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Pediatric Retropharyngeal Abscess Workup

  • Author: Jason L Acevedo, MD; Chief Editor: Ravindhra G Elluru, MD, PhD  more...
 
Updated: Jul 11, 2016
 

Laboratory Studies

Laboratory findings in retropharyngeal abscess are nonspecific. White blood cell (WBC) counts can be elevated (mean, 17,000/μL; range, 4000-45,000/μL). The purulent contents of the abscess should be cultured and the etiology determined to direct antibiotic therapy.

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Imaging Studies

Radiography

Lateral soft tissue neck radiography may be helpful in making the diagnosis of a retropharyngeal abscess. This study is best obtained during inspiration with the neck held in normal extension.

An abscess occupies the soft tissue space that can be observed between the radiolucent airway (ie, pharynx and trachea) and the spine. Widening of these soft tissues (see the image below) is pathologic until proved otherwise.

Plain film soft tissue views of lateral neck. Top Plain film soft tissue views of lateral neck. Top radiograph reveals widening of soft tissues, with anterior displacement of airway. Careful examination of this film reveals gas in soft tissue. Bottom radiograph is much more subtle. Soft tissue is widened at level of C2.

Measured at the level of C2, the distance from the anterior surface of the vertebrae to the posterior border of the airway should be 7 mm or less, regardless of the patient's age. At C6, this distance should be 14 mm or less in children younger than 15 years. A distance of 22 mm is considered normal in an adult. A simpler (but less precise) rule is that the soft tissue plane should be less than one half the width of the corresponding vertebral body.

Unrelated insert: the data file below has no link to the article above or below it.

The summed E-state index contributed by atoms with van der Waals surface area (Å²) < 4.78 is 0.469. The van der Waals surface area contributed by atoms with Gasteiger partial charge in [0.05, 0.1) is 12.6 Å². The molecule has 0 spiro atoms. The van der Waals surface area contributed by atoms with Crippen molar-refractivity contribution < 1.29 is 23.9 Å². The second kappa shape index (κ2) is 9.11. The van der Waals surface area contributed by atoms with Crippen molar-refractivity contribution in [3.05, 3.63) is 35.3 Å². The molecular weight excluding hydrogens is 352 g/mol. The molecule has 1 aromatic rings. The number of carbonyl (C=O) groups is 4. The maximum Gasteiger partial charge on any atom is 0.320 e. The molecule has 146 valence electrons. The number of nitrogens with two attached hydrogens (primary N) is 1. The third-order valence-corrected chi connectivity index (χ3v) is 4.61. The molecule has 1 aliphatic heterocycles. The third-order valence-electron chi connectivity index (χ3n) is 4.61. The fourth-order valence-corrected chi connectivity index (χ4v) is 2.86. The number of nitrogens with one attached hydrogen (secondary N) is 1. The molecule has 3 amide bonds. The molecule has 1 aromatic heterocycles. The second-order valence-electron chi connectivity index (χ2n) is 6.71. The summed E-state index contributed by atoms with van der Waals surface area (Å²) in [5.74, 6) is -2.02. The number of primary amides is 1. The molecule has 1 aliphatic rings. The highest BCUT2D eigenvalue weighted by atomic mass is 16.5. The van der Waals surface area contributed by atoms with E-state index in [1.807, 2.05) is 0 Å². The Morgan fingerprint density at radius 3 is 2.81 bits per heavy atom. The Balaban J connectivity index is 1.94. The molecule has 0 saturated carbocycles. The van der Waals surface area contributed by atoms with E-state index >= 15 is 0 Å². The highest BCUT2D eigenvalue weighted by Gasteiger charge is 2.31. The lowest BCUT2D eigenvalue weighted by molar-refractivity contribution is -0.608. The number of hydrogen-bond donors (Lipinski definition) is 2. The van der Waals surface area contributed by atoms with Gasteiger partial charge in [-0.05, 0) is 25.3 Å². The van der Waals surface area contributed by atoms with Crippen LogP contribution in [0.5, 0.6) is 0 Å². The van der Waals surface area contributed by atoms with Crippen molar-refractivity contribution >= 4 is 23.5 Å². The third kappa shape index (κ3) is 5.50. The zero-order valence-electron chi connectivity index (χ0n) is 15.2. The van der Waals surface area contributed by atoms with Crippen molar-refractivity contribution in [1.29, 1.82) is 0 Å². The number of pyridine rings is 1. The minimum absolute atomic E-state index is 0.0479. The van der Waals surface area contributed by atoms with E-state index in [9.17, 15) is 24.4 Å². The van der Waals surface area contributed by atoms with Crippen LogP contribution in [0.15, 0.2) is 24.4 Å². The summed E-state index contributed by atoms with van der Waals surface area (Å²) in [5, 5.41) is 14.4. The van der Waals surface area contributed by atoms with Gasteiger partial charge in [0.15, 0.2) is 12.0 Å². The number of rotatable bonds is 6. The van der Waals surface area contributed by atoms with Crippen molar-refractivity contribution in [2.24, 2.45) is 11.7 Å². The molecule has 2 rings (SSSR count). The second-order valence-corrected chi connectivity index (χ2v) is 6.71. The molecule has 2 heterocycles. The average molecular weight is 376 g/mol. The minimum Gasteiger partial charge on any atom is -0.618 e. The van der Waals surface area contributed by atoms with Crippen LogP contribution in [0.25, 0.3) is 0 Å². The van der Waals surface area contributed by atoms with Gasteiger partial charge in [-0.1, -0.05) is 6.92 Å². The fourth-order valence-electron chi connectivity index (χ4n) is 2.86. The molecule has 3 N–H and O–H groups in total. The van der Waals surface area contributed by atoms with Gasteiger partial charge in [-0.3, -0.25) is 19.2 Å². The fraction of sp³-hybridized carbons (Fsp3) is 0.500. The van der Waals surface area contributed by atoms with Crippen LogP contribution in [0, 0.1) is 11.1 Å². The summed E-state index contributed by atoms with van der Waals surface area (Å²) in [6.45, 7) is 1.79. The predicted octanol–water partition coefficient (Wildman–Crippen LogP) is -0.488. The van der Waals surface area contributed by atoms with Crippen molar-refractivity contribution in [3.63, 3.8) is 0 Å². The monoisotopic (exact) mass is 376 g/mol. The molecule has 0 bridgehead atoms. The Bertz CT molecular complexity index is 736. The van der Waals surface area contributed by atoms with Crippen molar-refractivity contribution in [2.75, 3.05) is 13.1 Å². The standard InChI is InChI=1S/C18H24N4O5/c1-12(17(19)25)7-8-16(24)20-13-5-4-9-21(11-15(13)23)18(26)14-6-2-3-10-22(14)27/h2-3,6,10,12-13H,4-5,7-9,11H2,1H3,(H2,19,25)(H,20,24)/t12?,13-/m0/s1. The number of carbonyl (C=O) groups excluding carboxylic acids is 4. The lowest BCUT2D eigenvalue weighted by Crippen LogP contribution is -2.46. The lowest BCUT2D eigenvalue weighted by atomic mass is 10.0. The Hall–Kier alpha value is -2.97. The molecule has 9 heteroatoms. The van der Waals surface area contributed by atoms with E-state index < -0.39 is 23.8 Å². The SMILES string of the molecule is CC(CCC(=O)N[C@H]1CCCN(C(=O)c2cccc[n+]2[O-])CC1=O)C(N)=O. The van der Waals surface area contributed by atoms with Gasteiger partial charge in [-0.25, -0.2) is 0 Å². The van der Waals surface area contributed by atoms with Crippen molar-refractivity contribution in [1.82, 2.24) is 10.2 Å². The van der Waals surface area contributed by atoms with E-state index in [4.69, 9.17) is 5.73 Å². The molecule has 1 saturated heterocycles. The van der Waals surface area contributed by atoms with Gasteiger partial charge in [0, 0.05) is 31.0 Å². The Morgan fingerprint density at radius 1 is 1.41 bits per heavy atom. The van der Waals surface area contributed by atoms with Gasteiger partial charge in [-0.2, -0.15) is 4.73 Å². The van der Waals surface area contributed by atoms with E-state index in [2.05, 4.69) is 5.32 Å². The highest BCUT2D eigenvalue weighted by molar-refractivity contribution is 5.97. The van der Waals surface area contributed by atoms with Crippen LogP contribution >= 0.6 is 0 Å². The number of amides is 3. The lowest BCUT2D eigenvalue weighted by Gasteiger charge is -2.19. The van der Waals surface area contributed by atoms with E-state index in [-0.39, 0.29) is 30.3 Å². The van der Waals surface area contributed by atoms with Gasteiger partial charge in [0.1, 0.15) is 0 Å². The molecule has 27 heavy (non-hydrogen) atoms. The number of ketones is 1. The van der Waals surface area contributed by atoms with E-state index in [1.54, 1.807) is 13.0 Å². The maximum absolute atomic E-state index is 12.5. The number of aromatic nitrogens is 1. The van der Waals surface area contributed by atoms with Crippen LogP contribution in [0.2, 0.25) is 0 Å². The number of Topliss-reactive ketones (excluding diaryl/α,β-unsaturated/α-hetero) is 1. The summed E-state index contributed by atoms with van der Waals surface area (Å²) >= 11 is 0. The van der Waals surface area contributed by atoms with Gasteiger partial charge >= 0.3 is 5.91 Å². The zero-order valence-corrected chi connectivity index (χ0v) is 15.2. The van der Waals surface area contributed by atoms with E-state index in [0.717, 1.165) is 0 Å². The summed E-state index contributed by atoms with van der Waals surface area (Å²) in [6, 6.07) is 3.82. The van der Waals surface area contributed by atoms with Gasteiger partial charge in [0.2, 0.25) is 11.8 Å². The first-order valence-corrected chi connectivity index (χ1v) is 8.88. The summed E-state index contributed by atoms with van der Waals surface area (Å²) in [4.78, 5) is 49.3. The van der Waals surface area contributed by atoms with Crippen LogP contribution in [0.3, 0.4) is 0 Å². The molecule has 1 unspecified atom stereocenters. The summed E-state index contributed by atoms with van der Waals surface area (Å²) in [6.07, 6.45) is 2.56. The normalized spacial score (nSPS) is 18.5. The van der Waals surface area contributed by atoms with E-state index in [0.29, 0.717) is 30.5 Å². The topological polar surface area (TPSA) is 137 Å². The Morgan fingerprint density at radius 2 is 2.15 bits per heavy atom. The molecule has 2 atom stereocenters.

A plain film may also demonstrate gas or a foreign body in the retropharyngeal space. The normal spinal lordosis may be reversed. With a child's head extended, the width of the soft tissue is no more than a vertebral body width in an average child. Obtaining the film with the head extended is important.

Unfortunately, lateral plain radiography is not very sensitive or specific. One study demonstrated a 33% false-negative rate. False-positive rates are also high. Poor neck extension or an expiratory view that results in a falsely narrowed airway can produce a false-positive result. One study detailed three cases in which plain radiography missed three retropharyngeal abscesses because of the nasopharyngeal location.[11]

Chest radiography should be performed if mediastinal or pulmonary involvement is suspected. Furthermore, patients who underwent transcervical or transoral drainage of a retropharyngeal space abscess and do not recover as expected should undergo chest imaging to rule out a developing mediastinitis or pneumonia.

Computed tomography